An articulation agreement, also known as a transfer agreement, lays out a path to follow for students considering transferring colleges, and spells out in advance what programs and courses are acceptable for transfer inclusion.

That gives a student a course-specific roadmap to follow and lets them know which classes may not be approved for course credits when transferring to a new college. It also determines whether the credits count as general credits or toward specific classes.

Start by contacting your current college’s admissions office to see what transfer agreements it has with other colleges.

Good News on College Transfer Graduation Rates

The good news is that college students who do transfer from college to college stand a very good chance of graduating on time, and with solid academic standing.

According to recent academic data from the Jack Kent Cooke Foundation, which offers transfer-specific scholarships to students, “Community college students who transfer to selective institutions have equal to higher graduation rates as students who enrolled directly from high school or those who transferred from other four-year institutions,” the foundation reports.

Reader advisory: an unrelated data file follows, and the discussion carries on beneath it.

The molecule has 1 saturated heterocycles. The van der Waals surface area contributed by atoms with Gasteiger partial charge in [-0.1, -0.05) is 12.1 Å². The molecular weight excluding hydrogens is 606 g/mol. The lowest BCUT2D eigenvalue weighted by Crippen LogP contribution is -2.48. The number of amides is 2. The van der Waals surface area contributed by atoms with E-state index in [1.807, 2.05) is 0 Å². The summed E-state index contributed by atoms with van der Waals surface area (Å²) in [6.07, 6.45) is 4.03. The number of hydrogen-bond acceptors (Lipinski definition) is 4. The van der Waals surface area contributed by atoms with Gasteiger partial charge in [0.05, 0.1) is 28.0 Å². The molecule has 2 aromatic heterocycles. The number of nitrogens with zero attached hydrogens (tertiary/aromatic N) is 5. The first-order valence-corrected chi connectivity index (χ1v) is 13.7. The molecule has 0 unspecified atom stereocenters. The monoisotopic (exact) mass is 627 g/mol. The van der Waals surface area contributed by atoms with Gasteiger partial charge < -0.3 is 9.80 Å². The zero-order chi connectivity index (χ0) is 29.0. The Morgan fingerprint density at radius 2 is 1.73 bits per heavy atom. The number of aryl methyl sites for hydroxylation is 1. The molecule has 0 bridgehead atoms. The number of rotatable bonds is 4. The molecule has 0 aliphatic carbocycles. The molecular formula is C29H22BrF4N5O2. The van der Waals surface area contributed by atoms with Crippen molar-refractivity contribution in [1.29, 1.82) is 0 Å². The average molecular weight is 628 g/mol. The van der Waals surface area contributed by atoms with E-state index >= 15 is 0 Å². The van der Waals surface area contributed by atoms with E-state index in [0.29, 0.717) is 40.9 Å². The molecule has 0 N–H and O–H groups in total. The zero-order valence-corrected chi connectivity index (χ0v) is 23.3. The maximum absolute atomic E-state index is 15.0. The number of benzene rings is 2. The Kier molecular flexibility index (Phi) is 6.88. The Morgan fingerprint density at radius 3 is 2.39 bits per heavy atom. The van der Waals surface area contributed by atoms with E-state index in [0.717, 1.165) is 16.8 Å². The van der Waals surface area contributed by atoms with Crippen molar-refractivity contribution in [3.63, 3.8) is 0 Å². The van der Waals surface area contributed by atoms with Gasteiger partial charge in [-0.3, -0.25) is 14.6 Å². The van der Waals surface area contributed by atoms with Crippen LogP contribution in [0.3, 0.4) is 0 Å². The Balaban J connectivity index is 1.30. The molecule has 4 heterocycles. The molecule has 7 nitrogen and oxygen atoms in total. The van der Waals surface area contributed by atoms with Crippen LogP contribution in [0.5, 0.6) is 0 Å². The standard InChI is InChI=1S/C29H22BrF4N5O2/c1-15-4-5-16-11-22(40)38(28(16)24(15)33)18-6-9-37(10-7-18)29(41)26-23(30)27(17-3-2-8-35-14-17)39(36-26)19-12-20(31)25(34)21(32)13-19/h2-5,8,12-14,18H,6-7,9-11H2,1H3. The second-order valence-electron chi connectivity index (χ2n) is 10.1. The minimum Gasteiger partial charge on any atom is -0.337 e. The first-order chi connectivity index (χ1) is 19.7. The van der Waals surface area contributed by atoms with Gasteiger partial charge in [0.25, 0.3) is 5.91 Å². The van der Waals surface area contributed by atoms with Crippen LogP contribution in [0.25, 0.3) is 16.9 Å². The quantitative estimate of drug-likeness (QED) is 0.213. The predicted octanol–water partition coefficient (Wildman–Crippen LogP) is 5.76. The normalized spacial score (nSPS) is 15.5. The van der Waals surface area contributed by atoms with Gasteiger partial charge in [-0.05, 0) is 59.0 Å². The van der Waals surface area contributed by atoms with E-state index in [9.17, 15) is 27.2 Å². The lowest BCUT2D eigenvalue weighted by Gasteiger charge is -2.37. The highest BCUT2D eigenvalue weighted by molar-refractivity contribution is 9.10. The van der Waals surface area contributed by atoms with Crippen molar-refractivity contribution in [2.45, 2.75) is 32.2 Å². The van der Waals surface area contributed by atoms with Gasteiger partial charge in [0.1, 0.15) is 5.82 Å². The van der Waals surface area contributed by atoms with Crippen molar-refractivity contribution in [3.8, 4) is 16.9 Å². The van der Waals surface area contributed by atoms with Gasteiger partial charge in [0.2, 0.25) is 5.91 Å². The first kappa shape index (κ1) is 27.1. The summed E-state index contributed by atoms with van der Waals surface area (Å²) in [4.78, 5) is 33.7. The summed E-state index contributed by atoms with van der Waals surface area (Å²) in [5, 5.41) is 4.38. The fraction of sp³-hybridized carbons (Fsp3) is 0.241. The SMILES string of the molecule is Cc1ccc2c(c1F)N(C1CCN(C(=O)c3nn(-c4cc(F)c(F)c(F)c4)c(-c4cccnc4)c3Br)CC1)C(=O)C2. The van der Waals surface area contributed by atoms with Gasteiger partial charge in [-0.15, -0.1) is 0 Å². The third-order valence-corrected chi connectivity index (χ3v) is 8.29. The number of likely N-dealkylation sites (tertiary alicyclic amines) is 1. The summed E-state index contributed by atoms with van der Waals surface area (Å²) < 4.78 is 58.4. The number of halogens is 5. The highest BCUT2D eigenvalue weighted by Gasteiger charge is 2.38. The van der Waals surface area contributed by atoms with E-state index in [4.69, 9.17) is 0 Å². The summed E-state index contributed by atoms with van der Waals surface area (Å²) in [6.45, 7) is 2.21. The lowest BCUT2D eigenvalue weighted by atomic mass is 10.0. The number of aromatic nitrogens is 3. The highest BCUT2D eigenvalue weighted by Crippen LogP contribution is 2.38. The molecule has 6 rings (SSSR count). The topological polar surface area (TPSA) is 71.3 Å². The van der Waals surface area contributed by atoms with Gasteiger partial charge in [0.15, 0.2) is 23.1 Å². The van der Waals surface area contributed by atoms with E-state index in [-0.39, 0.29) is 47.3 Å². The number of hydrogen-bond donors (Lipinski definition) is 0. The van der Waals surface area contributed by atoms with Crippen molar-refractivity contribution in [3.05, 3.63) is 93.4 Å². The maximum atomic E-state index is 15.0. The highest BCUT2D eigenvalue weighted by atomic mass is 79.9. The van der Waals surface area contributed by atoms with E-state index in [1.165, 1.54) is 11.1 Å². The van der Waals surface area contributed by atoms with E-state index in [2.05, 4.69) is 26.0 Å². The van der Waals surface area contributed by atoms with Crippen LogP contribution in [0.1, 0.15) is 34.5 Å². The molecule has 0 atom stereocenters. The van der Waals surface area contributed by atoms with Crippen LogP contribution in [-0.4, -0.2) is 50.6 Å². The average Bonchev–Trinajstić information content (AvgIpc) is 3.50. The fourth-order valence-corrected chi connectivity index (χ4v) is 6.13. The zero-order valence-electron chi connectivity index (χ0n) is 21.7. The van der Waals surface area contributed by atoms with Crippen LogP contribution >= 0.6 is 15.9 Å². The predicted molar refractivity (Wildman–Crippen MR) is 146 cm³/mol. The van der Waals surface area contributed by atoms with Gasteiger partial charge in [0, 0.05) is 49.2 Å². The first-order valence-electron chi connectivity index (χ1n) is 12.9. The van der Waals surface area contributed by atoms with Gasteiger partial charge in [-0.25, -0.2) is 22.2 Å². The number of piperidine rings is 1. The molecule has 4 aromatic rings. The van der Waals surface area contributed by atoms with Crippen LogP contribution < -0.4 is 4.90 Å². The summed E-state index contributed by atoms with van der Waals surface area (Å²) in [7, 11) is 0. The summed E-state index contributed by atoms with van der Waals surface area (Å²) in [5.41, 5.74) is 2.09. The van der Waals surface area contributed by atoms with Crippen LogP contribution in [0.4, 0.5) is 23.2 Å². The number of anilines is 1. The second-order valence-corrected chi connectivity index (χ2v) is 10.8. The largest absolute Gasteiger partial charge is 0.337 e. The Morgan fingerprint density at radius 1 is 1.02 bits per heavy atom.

“They graduate in a reasonable amount of time, earning their degrees within two and a half years, on average.”

In addition, a 2017 report from the National Center for Educational Statistics notes that 66% of students who transferred into a public four-year university and who attended on a full time basis earned a degree or certificate within eight years, compared to just under 59% of full-time students who started out at the same college.

That’s a great sign – one that shows transferring colleges, done correctly, can lead to the best possible academic outcome – a diploma and a great opportunity to succeed in life in one’s chosen field.